This paper introduces a method for a broadband absorption enhancement in the LWIR range (8-12 μm), in single layer microbolometer pixels with 35 μm pitch. For the first time in the literature, this study introduces a very simple and low cost approach to enhance the absorption by embedding plasmonic structures at the same level as the already existing metallic layer of a microbolometer pixel. The metal layer comprises the electrode and the arm structures on the body. Even though the periodicity of the plasmonic structures is slightly disturbed by the placement of the electrodes and the connecting metal, the metal arms and the electrodes compensate for the lack of the periodicity contributing to the resonance by their coupling with the individual plasmonic resonators. Various plasmonic structures are designed with FDTD simulations. Individual, plasmonically modified microbolometer pixels are fabricated, and an increase in the average absorption due to surface plasmon excitation at Au/Si<sub>3</sub>N<sub>4</sub> interfaces is observed. Plasmonic structures increase the average absorption from 78% to 82% and result in an overall enhancement of 5.1%. A good agreement between the simulation and the FTIR measurement results are obtained within the LWIR range. This work paves the way for integration of the plasmonic structures within conventional microbolometer devices for performance enhancement without introducing additional costs.
This paper introduces a method of broadband absorption enhancement that can be integrated with the conventional suspended microbolometer process with no significant additional cost. The premise of this study is that electric field can be enhanced throughout the structural layer of the microbolometer, resulting in an increase in the absorption of the infrared radiation in the long wave infrared window. A concentric double C-shaped plasmonic geometry is simulated using the FDTD method, and this geometry is fabricated on suspended pixel arrays. Simulation results and FTIR measurements are in good agreement indicating a broadband absorption enhancement in the 8 µm-12 µm range for LWIR applications. The enhancement is attained using metallic geometries embedded in the structural layer of the suspended microbridge, where the metallic-dielectric interface increases the average absorption of a 35 µm pixel from 67.6% to 80.1%.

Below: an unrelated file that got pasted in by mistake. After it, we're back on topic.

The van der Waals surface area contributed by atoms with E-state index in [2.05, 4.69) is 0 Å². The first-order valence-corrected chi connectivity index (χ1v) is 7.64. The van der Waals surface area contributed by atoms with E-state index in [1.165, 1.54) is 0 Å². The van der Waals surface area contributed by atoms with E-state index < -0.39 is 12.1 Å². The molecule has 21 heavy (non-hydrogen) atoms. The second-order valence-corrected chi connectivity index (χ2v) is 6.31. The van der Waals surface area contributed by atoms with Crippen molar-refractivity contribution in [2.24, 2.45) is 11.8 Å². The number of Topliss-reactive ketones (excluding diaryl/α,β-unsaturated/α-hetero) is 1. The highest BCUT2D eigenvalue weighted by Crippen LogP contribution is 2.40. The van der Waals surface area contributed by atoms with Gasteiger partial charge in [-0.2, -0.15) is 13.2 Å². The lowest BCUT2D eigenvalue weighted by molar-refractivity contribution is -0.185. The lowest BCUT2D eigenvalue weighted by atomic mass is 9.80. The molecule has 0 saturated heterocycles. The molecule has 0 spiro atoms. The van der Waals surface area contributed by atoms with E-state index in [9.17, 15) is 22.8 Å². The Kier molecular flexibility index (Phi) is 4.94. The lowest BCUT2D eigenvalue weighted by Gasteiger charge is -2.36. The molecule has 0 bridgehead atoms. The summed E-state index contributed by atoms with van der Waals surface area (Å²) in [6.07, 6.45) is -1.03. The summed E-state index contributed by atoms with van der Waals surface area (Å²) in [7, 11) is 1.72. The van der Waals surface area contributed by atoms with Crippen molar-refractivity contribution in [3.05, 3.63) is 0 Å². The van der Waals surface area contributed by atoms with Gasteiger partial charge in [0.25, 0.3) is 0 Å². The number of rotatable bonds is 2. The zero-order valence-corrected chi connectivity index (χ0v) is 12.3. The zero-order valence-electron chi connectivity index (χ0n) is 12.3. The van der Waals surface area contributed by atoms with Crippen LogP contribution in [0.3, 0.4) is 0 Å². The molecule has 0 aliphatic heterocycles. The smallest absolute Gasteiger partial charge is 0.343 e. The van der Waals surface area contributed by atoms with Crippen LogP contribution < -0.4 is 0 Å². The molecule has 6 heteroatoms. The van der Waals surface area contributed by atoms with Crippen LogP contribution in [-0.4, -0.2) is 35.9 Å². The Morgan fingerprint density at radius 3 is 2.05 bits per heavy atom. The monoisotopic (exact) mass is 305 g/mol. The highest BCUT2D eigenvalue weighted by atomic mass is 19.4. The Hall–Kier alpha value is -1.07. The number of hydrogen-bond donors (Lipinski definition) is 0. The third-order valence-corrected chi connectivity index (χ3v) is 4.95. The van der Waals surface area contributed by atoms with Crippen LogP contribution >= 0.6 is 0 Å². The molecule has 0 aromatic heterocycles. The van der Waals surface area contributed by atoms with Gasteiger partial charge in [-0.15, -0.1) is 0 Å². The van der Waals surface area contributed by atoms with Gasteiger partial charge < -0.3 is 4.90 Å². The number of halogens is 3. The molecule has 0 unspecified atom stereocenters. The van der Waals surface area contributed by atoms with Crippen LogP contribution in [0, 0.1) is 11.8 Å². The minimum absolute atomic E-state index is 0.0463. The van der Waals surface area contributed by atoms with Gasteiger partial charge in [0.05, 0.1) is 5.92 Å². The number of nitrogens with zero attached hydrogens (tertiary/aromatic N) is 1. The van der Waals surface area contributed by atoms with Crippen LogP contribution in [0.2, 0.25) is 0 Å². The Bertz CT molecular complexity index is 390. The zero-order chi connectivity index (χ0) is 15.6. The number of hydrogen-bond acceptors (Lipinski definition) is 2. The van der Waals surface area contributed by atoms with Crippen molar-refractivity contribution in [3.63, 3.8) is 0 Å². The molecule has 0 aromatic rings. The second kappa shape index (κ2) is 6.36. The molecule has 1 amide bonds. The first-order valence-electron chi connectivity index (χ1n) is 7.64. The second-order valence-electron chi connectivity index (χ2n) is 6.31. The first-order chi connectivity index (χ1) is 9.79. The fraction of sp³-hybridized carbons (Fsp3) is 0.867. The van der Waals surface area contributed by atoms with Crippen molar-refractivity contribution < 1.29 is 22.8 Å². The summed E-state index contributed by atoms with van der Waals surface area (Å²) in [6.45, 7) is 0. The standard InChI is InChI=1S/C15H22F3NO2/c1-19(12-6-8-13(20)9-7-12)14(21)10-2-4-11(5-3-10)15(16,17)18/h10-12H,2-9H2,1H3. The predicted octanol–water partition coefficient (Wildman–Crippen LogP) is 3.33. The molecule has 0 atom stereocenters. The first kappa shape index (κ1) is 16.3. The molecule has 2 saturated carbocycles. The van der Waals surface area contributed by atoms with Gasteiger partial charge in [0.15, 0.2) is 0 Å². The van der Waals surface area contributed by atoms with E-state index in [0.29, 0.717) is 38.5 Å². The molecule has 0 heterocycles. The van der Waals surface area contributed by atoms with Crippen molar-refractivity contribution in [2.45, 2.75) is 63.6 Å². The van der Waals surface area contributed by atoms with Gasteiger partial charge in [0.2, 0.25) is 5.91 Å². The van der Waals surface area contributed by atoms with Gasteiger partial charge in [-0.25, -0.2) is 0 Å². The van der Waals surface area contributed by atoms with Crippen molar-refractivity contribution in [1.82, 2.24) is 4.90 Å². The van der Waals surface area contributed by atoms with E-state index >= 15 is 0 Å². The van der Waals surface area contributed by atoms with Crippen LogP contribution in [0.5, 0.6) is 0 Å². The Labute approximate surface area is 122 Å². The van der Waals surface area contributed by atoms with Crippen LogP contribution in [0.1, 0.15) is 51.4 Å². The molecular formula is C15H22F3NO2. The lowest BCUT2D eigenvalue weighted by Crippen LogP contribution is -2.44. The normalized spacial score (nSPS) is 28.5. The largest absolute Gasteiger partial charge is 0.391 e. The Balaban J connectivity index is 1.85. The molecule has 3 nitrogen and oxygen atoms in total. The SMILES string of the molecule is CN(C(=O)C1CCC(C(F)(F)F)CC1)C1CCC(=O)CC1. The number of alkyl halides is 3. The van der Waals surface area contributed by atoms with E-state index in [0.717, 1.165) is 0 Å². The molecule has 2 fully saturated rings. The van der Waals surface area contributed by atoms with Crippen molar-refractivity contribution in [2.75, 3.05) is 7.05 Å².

This paper introduces an analysis on the absorption enhancement in uncooled infrared pixels using resonant plasmon
modes in metal structures, and it reports, for the first time in literature, broad-band absorption enhancement using
integrated plasmonic structures in microbolometers for unpolarized long-wave IR detection. Different plasmonic
structures are designed and simulated on a stack of layers, namely gold, polyimide, and silicon nitride in order to
enhance absorption at the long-wave infrared. The simulated structures are fabricated, and the reflectance measurements
are conducted using an FTIR Ellipsometer in the 8-12 μm wavelength range. Finite difference time domain (FDTD)
simulations are compared to experimental measurement results. Computational and experimental results show similar
spectral reflection trends, verifying broad-band absorption enhancement in the spectral range of interest. Moreover, this
paper computationally investigates pixel-wise absorption enhancement by plasmonic structures integrated with
microbolometer pixels using the FDTD method. Special attention is given during the design to be able to implement the
integrated plasmonic structures with the microbolometers without a need to modify the pre-determined microbolometer
process flow. The optimized structure with plasmonic layer absorbs 84 % of the unpolarized radiation in the 8-12 μm
spectral range on the average, which is a 22 % increase compared to a reference structure with no plasmonic design.
Further improvement may be possible by designing multiply coupled resonant structures.